In the early nineteenth century the Catholic Church realized it had a problem. Perhaps, it must be admitted, more than one. But the problem that preoccupied it at that moment had to do with the Divine Office. This consisted of eight times in the daily life of a Catholic community when chants were sung. Plainchant. Gregorian chant. Simple songs sung by humble monks.
Not to put too fine a point on it, the Catholic Church had lost the Divine Office.
The different services throughout a religious day were still performed. What were called Gregorian chants were sung here and there, in the odd monastery, but even Rome admitted the chants had strayed so far from the originals that they were considered corrupt, even barbaric. At least, in comparison to the elegant and graceful chants of centuries earlier.
But one man had a solution.
In 1833 a young monk, Dom Prosper, revived the Abbey of St. Pierre in Solesmes, France, and made it his mission to also bring back to life the original Gregorian chants.
But this produced another problem. It turned out, after much investigation by the abbot, that no one knew what the original chants sounded like. There was no written record of the earliest chants. They were so old, more than a millenium, that they predated written music. They were learned by heart, passed down orally, after years of study, from one monk to another. The chants were simple, but there was power in that very simplicity. The first chants were soothing, contemplative, magnetic.
They had such a profound effect on those who sang and heard them that the ancient chants became known as “the beautiful mystery.” The monks believed they were singing the word of God, in the calm, reassuring, hypnotic voice of God.
What Dom Prosper did know was that sometime in the ninth century, a thousand years before the abbot lived, a brother monk had also contemplated the mystery of the chants. According to Church lore, this anonymous monk was visited by an inspired idea. He would make a written record of the chants. So that they’d be preserved. Too many of his numbskull novices made too many mistakes when trying to learn the plainchants. If the words and music really were Divine, as he believed with all his heart, then they needed to be safer than stored in such faulty human heads.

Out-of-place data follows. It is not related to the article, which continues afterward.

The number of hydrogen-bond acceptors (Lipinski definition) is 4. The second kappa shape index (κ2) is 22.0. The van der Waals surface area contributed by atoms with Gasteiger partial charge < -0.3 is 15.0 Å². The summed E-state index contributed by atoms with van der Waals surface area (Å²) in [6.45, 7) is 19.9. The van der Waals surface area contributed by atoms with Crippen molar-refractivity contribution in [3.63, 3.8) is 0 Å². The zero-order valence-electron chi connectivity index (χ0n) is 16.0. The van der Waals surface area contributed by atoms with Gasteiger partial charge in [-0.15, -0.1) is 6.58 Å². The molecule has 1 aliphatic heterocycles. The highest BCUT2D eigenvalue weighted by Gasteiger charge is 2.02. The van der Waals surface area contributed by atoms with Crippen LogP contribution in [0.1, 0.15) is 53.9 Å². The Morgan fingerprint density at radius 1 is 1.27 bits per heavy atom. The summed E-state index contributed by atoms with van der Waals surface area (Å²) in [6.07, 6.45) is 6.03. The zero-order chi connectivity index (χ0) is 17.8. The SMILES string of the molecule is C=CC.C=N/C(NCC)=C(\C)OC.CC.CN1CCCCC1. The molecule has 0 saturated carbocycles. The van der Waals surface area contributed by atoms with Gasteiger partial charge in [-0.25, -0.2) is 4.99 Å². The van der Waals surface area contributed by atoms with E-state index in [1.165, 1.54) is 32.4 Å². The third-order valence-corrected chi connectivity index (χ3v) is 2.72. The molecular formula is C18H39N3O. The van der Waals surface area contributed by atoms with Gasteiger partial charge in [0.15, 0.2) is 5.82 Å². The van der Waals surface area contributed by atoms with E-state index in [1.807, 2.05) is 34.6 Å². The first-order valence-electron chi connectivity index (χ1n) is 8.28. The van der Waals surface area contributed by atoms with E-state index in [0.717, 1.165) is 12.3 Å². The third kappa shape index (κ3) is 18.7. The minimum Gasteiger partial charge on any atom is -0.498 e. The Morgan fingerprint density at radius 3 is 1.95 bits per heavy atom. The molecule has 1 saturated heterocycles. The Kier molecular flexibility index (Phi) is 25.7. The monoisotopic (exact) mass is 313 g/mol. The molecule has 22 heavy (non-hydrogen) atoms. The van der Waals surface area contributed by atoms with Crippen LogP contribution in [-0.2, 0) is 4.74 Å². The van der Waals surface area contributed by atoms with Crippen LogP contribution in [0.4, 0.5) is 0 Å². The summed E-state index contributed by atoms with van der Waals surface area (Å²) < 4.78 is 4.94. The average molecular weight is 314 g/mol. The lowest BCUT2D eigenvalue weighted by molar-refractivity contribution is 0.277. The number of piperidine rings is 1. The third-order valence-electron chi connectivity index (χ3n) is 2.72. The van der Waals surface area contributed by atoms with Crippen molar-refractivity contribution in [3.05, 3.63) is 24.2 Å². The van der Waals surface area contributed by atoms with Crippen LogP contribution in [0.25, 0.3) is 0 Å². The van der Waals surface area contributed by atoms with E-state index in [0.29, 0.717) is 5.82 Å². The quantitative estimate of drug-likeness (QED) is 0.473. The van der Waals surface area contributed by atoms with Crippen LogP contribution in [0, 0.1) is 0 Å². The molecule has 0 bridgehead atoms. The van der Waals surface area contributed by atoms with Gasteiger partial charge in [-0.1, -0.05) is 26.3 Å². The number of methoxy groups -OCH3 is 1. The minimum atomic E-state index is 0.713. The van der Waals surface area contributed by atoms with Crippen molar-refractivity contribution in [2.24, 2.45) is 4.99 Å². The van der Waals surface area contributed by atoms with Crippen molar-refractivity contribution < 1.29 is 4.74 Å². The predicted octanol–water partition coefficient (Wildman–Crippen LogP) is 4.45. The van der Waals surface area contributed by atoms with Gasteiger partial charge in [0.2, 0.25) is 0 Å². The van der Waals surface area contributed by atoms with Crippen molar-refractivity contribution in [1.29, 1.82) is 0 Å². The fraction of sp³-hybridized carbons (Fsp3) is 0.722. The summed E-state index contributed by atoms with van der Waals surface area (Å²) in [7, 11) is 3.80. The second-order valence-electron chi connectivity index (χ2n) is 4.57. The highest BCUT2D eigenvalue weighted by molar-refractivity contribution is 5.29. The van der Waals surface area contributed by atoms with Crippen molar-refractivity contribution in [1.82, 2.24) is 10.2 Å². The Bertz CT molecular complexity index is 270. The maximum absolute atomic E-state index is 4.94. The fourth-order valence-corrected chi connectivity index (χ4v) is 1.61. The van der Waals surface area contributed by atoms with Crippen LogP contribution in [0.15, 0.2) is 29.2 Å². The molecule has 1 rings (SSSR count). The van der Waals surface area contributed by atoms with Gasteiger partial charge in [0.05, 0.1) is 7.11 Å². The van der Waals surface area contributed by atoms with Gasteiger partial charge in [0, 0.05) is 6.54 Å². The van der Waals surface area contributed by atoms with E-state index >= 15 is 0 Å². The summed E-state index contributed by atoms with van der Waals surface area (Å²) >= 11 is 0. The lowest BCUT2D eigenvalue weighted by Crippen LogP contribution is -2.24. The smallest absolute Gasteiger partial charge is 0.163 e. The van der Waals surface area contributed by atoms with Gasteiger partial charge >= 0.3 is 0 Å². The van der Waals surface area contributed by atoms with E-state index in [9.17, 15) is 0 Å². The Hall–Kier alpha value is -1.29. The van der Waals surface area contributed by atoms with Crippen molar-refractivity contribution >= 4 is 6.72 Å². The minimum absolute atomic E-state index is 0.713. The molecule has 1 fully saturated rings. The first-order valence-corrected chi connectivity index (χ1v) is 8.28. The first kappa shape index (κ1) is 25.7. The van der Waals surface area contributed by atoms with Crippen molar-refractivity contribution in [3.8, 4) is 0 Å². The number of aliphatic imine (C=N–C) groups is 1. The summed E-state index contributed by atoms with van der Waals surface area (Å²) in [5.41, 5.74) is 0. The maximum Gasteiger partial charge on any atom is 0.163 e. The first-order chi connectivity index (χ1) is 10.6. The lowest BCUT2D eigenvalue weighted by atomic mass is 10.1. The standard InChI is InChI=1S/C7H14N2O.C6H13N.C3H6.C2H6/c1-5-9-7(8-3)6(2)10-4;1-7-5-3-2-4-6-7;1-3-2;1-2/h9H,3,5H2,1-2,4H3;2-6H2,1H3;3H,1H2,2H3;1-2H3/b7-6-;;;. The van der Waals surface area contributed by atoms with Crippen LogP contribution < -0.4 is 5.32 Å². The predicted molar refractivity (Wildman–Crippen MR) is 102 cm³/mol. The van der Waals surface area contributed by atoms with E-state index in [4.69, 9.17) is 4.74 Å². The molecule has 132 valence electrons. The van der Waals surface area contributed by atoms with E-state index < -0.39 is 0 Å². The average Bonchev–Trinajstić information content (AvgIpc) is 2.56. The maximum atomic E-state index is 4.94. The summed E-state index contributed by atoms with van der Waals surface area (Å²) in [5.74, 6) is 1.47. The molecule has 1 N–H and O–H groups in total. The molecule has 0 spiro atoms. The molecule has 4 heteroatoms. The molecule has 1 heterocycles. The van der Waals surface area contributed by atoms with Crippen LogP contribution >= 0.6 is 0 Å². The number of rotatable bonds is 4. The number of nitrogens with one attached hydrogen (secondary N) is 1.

Dom Prosper, in his own stone cell in his own abbey, could see that monk sitting in a room exactly like his. As the abbot imagined it, the monk pulled a piece of lambskin, vellum, toward him then dipped his sharpened quill in ink. He wrote the words, the text, in Latin, of course. The psalms. And once that was done he went back to the beginning. To the first word.
His quill hovered over it.
How to write music? How could he possibly communicate something that sublime? He tried writing out instructions, but that was far too cumbersome. Words alone could never describe how this music transcended the normal human state, and lifted man to the Divine.
The monk was stumped. For days and weeks he went about his monastic life. Joining the others in prayer and work. And prayer. Chanting the Office. Teaching the young and easily distracted novices.
And then one day he noticed that they focused on his right hand, as he guided their voices. Up, down. Faster, slower. Quietly, quietly. They’d memorized the words, but depended upon his hand signals for the music itself.
That night, after Vespers, this nameless monk sat by precious candle-light, staring at the psalms written so carefully on the vellum. Then he dipped his quill in ink and drew the very first musical note.
It was a wave above a word. A single, short, squiggly line. Then another. And another. He drew his hand. Stylized. Guiding some unseen monk to raise his voice. Higher. Then holding. Then higher again. Hanging there for just a moment, then swooping and sweeping downward in a giddy musical descent.
He hummed as he wrote. His simple hand signals on the page fluttered, so that the words came alive and lifted off. Became airborne. Joyous. He heard the voices of monks not yet born joining him. Singing exactly the same chants that freed him and lifted his heart to Heaven.
In trying to capture the beautiful mystery, this monk had invented written music. Not yet notes, what he’d written became known as neumes.
Over the centuries this plain chant evolved into complex chant. Instruments were added, harmonies were added, which led to chords and staffs and finally musical notes. Do-re-mi. Modern music was born. The Beatles, Mozart, rap. Disco, Annie Get Your Gun, Lady Gaga. All sprang from the same ancient seed. A monk, drawing his hand. Humming and conducting and straining for the Divine.
Gregorian chant was the father of western music. But it was eventually killed by its ungrateful children. Buried. Lost and forgotten.
Until the early 1800s when Dom Prosper, sickened by what he saw as the vulgarity of the Church and the loss of simplicity and purity, decided it was time to resurrect the original Gregorian chants. To find the voice of God.